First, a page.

Martin, A.J., and Rindsberg, A.K. 2016. Trace fossils and ichnology as an integral part of evolutionary studies and education. Southeastern Evolutionary Perspectives (SEEPS) Meeting, University of Alabama, Tuscaloosa, Alabama.

Martin, A.J., and Varricchio, D.J. 2016. Continental ichnofacies of the Two Medicine Formation (Late Cretaceous, Montana USA) and their paleoecological significance. 4th International Congress on Ichnology Abstracts and Program, Lisbon, Portugal.

Martin, A.J., Rich, T.H., Vickers-Rich, P., Trusler, P., Kool, L., and Hall, M. 2016. Circumpolar fluvial trace fossils from Lower Cretaceous Strata of Victoria, Australia: a ten-year summary report. 4th International Congress on Ichnology Abstracts and Program, Lisbon, Portugal.

Panascí, G., Varricchio, D.J., and Martin, A.J. 2016. First occurrence of Pallichnus dakotensis in a dinosaur nesting site from the Two Medicine Formation (Campanian, Upper Cretaceous) of North America. 4th International Congress on Ichnology Abstracts and Program, Lisbon, Portugal.

Rindsberg, A.K., Martin, A.J., and Henderson, S.W. 2016. The ichnologic heritage of Robert W. Frey (1938-1992). 4th International Congress on Ichnology Abstracts and Program, Lisbon, Portugal.

Rindsberg, A.K., and Martin, A.J. 2016. Implications of behavioral evolution for the taxonomy of trace fossils. Southeastern Evolutionary Perspectives (SEEPS) Meeting, University of Alabama, Tuscaloosa, Alabama.

Schowalter, R.E., and Martin, A.J. 2016. Improv-ing your teaching and learning of evolution. Southeastern Evolutionary Perspectives (SEEPS) Meeting, University of Alabama, Tuscaloosa, Alabama.

2015

Bransford, S., Martin, A.J., and Page, M. 2015. St. Catherines Island Flyover (edited video and article). Southern Spaces: An Interdisciplinary Journal about Regions, Places, and Cultures of the US South and their Global Connections [online only].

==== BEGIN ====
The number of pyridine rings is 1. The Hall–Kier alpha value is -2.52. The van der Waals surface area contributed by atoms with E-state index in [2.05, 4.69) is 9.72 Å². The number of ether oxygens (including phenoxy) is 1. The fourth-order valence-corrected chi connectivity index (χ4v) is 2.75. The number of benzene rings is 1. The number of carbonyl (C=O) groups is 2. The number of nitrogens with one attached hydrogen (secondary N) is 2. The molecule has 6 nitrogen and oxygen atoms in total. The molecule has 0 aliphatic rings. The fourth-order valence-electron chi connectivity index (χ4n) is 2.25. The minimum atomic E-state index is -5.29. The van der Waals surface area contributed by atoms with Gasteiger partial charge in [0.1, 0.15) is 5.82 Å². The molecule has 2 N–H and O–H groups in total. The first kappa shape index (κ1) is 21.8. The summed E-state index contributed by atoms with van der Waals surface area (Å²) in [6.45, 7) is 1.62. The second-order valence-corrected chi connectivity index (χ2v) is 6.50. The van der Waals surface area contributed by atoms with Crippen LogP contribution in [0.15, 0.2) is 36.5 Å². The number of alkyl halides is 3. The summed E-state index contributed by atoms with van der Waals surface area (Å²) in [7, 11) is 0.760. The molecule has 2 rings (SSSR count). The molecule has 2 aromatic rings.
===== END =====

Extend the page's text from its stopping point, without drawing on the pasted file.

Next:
Broecker, C., Martin, A.J., and Rindsberg, A.K. 2015. Ichnodiversity vs. species diversity: variability in trace fossils of the Pennington Formation (Lower Carboniferous), northwest Georgia. Geological Society of America Abstracts with Programs, 47(2): 20.

Martin, A.J., Blair, M., Dattilo, B., Howald, S., and Farlow, J.O. The ups and downs of Diplocraterion in the Glen Rose Formation (Albian), Texas (USA). Geodinamica Acta, 27, DOI: 10.1080/09853111.2015.1037151.

Martin, A.J., and Whitten, M.J. 2015. First known fossil bird tracks (Pleistocene) on San Salvador Island, Bahamas. Geologica Acta, 12(1): 63-68.

Martin, A.J., Page, M., Vance, R.K., and Skaggs, S. 2015. Big burrows of alligators change ecosystems, help alligators survive cold winters, droughts, and fires, and allow them to be terrestrial predators. Geological Society of America Abstracts with Programs, 47(2): 21.

Rindsberg, A.K., and Martin, A.J. Caster’s plasters: Neoichnological experiments by Kenneth Caster on limulids in 1937. Geological Association of Canada Special Volume 9, papers from Ichnia, International Ichnological Congress Meeting, St. Johns, Newfoundland (Canada): 197-210.

2014

Martin, A.J. 2014. Trace fossil of a walking fish from the Pottsville Formation (Late Carboniferous) of Alabama. Geological Society of America Abstracts with Programs, 46(3): 86.

Martin, A.J., and Whitten, M.J. 2014. GIS mapping of raccoon (Procyon lotor) trails and associated invertebrate and vertebrate traces in storm-washover fans, St. Catherines Island, Georgia. Geological Society of America Abstracts with Programs, 46(3): 87.

Martin, A.J., Vickers-Rich, P., and Rich, T.H. 2013. Oldest known avian footprints from Australia: Eumeralla Formation (Albian), Dinosaur Cove, Victoria. Palaeontology, 57: 7-19.

Martin, A.J., Rich, T.H., Vickers-Rich, P., Hall, M., Kool, L., and Trusler, P. 2014. The Great Cretaceous Walk: an ichnological survey of Lower Cretaceous strata in Victoria, Australia and implications for Gondwanan paleontology. North American Paleontological Convention Abstract Book, Paleontological Society Special Publications, 13: 63.

Weaver, P.G., Martin, A.J., and Tacker, R.C. 2014. Early bulldozers and imposters: a re-examination of trace fossils from the Albemarle Group, Carolina Terrane of North Carolina. 10th North American Paleontological Convention Abstract Book, The Paleontological Society Special Publications, 13: 147.

2013

Martin, A.J. 2013. Book review: Roadside Geology of Georgia. Southeastern Geology, 50: 55-57.